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Sunday , April 15, 2012

Notes from the Raj

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It's been an interesting week. I make time to see the Kohinoor at the Tower of London. It has pride of place in the queen mother's crown. I don't expect to see another 100 plus carat rock in my lifetime so it's slightly disappointing to glide past it, within seconds, on a conveyor belt - especially after queuing up for close to an hour. I also leave with mixed feelings - proud that it is ours, slightly miffed that it's not where it belongs. The Raj also comes to life through the India Office records - a priceless collection of official documentation and private papers related to pre-1947 India. India Office, a department in the British government in London, became in 1858 the administrator of India, functionally replacing the East India Company. The collection comprises 70,000 volumes of official publications and over 1 lakh manuscripts and maps. ....

Thursday , February 09, 2012

Fools rush in where angels fear to tread

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India has rashly opened its hand in the Maldives power play Mohammad Nasheed ceased to be President of Maldives on February 7. Within hours, India had sensibly urged a democratic solution to the "internal" political crisis. But on February 8, as Nasheed's supporters were clashing with police, PM Manmohan Singh was congratulating President Waheed and promising a warm and fruitful relationship with his government. The carefully cultivated stance of neutrality had been abandoned and India had gone public with its decision to dump the leader elected by the people of Maldives. While India was openly taking sides, other powers, regional and global, were quiet. So far, there has been no statement on the political developments in Maldives from any P5 country, including China, which is aggressively courting Maldives. They are watching the events unfold while simultaneously trying to influence the outcome through quiet diplomacy. The absence....

Monday , February 06, 2012

Thanks but no thanks: Time for India to shut the door on foreign aid

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David Cameron came to power promising a new relationship with India. Turns out, India too wanted the same thing! By September 2010, India had decided it could do without British aid. That was communicated to the British. But six months later, India surprisingly survived a shake-up of Britain's aid review. Russia and China were off the list, India registered an insignificant 2 per cent rise. Aid from thereon would be focussed on three states - Orissa, Bihar and Madhya Pradesh, the poorest of the poor - and limited to priority sectors. Over in London, the British government's review of aid was intended to win over critics, the sceptical public for whom the financial crisis had begun to bite and the right wing among the ruling Conservative party. Emphasis was on results and value for money. It was a transparent review - much discussed, analysed, and panned! In contrast,....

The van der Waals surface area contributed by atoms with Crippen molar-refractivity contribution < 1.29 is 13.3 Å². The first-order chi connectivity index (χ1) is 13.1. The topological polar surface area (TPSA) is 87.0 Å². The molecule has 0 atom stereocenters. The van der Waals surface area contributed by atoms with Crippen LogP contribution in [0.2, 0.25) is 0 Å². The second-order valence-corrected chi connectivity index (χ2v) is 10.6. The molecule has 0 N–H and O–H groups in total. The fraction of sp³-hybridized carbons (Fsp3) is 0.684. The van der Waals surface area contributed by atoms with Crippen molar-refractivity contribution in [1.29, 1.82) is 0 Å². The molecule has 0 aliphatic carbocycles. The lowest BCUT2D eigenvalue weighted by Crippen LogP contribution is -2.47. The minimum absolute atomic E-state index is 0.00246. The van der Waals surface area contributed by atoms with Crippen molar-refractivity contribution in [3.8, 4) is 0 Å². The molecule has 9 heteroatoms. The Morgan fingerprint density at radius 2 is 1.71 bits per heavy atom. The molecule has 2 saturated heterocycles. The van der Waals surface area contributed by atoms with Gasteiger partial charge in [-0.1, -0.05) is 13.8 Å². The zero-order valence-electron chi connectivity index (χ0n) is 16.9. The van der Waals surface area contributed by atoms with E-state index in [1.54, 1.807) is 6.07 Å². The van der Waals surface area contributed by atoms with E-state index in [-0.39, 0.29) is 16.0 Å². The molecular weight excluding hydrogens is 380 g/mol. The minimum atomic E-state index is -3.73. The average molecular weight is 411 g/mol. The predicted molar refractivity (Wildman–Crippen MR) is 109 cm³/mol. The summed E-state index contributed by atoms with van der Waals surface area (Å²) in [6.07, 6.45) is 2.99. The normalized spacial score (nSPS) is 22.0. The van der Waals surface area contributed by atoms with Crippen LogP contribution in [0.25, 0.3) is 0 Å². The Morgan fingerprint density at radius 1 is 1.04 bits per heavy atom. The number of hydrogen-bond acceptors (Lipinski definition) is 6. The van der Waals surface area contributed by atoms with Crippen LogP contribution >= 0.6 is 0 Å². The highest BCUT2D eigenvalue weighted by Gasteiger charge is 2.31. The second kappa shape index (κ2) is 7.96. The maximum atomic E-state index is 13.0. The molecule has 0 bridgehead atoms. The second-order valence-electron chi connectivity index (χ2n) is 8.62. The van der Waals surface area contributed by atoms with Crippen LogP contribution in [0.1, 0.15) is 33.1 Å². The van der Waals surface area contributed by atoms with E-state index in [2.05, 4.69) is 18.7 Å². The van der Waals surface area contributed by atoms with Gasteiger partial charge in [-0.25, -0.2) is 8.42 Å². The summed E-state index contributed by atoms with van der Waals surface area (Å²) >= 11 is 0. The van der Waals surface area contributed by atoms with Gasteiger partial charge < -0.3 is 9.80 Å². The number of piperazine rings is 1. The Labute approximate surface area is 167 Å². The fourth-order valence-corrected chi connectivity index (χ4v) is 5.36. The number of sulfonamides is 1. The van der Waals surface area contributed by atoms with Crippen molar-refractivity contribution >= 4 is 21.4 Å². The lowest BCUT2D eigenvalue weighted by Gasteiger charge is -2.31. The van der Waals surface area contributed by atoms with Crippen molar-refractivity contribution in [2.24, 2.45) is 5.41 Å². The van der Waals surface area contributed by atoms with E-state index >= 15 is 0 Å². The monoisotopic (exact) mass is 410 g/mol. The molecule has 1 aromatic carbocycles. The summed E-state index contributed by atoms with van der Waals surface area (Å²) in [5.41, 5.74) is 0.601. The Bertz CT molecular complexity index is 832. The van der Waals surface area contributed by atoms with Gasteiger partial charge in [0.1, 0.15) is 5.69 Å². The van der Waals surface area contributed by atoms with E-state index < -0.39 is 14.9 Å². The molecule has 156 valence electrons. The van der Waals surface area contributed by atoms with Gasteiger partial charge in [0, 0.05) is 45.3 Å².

Monday , January 23, 2012

Norway custody row: Oslo ignores its own guidelines

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The Bhattacharyas in Norway have fresh hope. India and Norway have agreed that their toddler and baby should be in the care of the grandparents, and not with Norwegian foster families. Norway, while not budging on its stand that the parents have been deemed unfit parents, has finally recognised that grandparents can be a suitable alternative. That is what the couple and the Indian government had been urging them to recognise. And that is exactly what Oslo had been resisting till now. Why it took Oslo eight months to get this is beyond me. This kind of child care terrorism frankly doesn't behove a country which was the first in the world to establish a child welfare act. Maybe they're guilty of too much academic thought on the subject of child welfare and too little practical knowledge. Those of us who have lived in joint families, or even....

Friday , January 13, 2012

The joke's on us

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The Top Gear controversy reflects hollow outrage of a notoriously thin-skinned country Here we go again. Official India has got its knickers in a twist over Jeremy Clarkson's boxers. A few, arguably tasteless, jokes by the Top Gear host are apparently enough to dent national pride to such an extent that the sarkar has lodged a protest with the Beeb and demanded an apology. Boo! This indignance is so unnecessary and such an over-reaction. Top Gear and Jeremy Clarkson are barely known in India. Why are we breaking into a sweat if a few hundred NRIs and/or Brits of Indian origin are foaming at the mouth? Those who live abroad tend to be hyper-nationalistic anyway. Who in India cares about what Clarkson thinks of us? It wouldn't matter a hoot - even if he were a huge celebrity here. Come....

Saturday , November 05, 2011

From Istanbul to Bonn via Rawalpindi